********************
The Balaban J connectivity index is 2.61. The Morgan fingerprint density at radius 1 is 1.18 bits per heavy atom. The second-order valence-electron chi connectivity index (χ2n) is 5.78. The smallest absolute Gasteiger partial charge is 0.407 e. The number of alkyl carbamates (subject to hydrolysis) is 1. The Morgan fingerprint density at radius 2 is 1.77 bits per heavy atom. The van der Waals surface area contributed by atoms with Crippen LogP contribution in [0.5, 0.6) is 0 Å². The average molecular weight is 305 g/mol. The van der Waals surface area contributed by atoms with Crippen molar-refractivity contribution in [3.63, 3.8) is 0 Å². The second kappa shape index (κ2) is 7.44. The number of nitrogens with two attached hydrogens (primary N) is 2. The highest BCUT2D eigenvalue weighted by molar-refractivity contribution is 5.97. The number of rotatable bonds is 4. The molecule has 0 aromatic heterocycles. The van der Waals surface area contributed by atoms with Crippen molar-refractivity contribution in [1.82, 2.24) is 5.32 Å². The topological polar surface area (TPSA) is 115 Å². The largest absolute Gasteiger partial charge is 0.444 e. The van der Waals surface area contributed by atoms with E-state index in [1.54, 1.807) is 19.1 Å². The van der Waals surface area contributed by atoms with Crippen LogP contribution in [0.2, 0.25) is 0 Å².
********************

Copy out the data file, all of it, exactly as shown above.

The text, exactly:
The Balaban J connectivity index is 2.61. The Morgan fingerprint density at radius 1 is 1.18 bits per heavy atom. The second-order valence-electron chi connectivity index (χ2n) is 5.78. The smallest absolute Gasteiger partial charge is 0.407 e. The number of alkyl carbamates (subject to hydrolysis) is 1. The Morgan fingerprint density at radius 2 is 1.77 bits per heavy atom. The van der Waals surface area contributed by atoms with Crippen LogP contribution in [0.5, 0.6) is 0 Å². The average molecular weight is 305 g/mol. The van der Waals surface area contributed by atoms with Crippen molar-refractivity contribution in [3.63, 3.8) is 0 Å². The second kappa shape index (κ2) is 7.44. The number of nitrogens with two attached hydrogens (primary N) is 2. The highest BCUT2D eigenvalue weighted by molar-refractivity contribution is 5.97. The number of rotatable bonds is 4. The molecule has 0 aromatic heterocycles. The van der Waals surface area contributed by atoms with Crippen molar-refractivity contribution in [1.82, 2.24) is 5.32 Å². The topological polar surface area (TPSA) is 115 Å². The largest absolute Gasteiger partial charge is 0.444 e. The van der Waals surface area contributed by atoms with E-state index in [1.54, 1.807) is 19.1 Å². The van der Waals surface area contributed by atoms with Crippen LogP contribution in [0.2, 0.25) is 0 Å².